Last Updated 12:59pm MDT, 1/20/2021


Gov. Jared Polis told health care providers to stop holding back second doses of vaccine, meaning more people can get their first dose. And more schools open their doors for in-person learning, even when kids are still on computers.

Social Distancing

Whether or not you’re single, the pandemic has affected just about everyone’s love life. Quarantine has made things better or worse for many of us.


Pitkin County is now the only county operating in the Level Red on the state’s COVID-19 dial but it still will be playing host to the X Games. While restaurants have closed indoor dining, the county is finding ways to keep some of its biggest events in place.

Business And Facilities

With coronavirus restrictions forcing bars and restaurants to seat customers outside in the dead of winter, many are scrambling to nab erratic supplies of propane that fuel space heaters they’re relying on more than ever to keep people comfortable in the cold.


Denver is annually home to one of the largest Dr. Martin Luther King Jr. Day celebrations in the country. The COVID-19 pandemic halted the thousands of people who’d normally march through city streets, but organizers were hopeful the community would celebrate his legacy at home.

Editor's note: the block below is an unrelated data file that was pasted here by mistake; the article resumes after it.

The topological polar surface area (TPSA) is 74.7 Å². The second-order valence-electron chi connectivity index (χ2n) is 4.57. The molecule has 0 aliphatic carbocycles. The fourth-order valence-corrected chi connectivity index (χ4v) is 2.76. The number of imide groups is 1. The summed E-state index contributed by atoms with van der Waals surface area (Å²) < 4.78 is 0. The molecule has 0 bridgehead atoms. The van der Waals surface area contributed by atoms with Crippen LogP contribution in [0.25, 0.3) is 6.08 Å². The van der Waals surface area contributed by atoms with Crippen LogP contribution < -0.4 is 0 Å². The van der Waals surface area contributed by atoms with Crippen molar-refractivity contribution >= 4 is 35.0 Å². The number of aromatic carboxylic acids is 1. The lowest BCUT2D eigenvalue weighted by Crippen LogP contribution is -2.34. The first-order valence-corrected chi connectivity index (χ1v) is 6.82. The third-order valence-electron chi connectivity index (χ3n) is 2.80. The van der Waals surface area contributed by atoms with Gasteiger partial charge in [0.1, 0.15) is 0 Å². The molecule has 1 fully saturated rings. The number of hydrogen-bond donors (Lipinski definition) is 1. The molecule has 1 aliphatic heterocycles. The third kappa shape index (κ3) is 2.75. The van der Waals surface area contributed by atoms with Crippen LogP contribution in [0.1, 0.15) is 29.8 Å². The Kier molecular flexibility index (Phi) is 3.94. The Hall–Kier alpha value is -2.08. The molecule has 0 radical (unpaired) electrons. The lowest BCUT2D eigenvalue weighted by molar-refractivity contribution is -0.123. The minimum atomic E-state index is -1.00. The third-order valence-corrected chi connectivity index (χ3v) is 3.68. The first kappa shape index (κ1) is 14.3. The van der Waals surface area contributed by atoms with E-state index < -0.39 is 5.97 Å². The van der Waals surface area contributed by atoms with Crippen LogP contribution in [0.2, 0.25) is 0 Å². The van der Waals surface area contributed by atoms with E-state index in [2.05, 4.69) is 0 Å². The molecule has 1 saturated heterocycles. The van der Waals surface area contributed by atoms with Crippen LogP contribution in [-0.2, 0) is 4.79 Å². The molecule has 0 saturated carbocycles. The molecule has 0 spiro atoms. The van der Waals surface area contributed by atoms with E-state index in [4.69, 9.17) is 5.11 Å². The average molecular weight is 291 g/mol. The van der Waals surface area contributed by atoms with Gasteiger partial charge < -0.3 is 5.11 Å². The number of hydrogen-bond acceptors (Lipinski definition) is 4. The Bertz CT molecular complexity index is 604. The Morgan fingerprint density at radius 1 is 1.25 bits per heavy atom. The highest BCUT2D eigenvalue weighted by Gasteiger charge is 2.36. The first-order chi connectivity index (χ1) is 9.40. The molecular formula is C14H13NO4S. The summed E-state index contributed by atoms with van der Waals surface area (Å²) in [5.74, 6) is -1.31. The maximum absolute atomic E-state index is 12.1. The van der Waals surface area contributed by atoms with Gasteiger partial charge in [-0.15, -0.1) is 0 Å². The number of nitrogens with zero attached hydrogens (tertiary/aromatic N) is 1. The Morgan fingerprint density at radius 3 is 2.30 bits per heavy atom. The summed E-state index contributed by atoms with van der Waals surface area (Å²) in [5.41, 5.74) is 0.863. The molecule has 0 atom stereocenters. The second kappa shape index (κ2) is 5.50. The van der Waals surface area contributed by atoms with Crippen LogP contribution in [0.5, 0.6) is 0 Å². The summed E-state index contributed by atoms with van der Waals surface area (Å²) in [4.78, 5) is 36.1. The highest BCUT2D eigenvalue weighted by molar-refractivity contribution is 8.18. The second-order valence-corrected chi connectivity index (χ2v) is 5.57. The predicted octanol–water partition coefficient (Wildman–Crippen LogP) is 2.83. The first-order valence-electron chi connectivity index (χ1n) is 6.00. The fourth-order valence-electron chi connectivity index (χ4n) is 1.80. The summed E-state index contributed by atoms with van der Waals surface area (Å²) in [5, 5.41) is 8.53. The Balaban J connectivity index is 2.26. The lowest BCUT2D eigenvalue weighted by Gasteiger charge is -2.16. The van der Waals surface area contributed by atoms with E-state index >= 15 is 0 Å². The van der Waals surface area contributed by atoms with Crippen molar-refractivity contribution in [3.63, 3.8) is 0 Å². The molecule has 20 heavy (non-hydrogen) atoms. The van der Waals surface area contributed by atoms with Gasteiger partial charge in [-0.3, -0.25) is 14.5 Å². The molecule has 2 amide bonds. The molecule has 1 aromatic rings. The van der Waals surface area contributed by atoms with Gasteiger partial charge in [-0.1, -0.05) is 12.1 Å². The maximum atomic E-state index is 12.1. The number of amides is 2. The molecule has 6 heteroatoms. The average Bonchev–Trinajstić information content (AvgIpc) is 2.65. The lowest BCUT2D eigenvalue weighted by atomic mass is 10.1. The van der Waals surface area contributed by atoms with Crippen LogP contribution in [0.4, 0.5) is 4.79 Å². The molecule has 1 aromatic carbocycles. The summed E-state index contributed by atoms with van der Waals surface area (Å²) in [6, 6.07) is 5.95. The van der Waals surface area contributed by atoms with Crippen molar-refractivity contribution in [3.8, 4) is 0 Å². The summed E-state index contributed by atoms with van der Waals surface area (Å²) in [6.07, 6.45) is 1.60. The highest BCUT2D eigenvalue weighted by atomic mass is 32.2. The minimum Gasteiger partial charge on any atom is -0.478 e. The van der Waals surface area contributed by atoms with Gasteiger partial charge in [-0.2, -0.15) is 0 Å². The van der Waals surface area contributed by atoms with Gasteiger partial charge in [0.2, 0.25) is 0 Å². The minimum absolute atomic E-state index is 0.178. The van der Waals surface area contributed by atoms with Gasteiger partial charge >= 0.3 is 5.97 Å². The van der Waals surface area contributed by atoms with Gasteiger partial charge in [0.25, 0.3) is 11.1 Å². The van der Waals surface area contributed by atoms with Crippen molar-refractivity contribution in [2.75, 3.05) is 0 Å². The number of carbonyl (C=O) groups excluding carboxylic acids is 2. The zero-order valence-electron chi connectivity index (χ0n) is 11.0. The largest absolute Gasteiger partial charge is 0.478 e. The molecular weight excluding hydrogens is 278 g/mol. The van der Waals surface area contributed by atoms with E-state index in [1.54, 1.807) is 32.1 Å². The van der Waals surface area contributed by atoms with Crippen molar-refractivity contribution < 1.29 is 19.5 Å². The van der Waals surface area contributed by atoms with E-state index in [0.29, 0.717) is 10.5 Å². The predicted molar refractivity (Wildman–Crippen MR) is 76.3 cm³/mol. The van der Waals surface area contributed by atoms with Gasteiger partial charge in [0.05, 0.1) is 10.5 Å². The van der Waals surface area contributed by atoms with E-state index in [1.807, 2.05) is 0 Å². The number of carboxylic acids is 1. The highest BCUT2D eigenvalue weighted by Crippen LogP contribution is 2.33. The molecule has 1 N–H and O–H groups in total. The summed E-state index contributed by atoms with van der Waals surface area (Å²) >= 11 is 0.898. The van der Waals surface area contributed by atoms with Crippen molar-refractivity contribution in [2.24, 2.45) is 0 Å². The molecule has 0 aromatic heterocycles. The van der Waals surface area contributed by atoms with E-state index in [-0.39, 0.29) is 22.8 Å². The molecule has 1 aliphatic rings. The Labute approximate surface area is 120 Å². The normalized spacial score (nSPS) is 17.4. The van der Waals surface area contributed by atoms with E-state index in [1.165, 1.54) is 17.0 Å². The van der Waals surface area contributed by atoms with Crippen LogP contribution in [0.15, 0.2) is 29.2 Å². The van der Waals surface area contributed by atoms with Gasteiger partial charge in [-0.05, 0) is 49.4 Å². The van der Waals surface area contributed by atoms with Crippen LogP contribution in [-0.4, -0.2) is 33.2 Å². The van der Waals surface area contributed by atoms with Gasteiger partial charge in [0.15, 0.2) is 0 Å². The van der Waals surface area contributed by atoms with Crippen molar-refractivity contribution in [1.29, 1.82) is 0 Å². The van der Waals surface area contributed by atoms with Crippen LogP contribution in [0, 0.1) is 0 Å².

Healthcare Status

Gov. Jared Polis told COVID-19 vaccine providers to stop holding back dose in reserve for second shots. Instead, the providers are going to give more Coloradans who are 70 years old or older their first shot. The doses currently in reserve will allow about 40,000 more people to be vaccinated this week.


More students are getting back to their classrooms, as Denver Public Schools opens its middle and high school doors for the first time in months. Students are ready to learn amongst their friends, but the laptops they’ve grown close to will be joining them as well.

How To Help

The number of people experiencing homelessness in Denver increased by 6 percent last year in part due to the pandemic. CBS4 has partnered with the Denver Rescue Mission to spread the warmth this winter.


Some people in Colorado may be hesitant to take the vaccine when it is available to them. That’s why one group is trying to communicate with them, to get them the facts and also to dispel misinformation.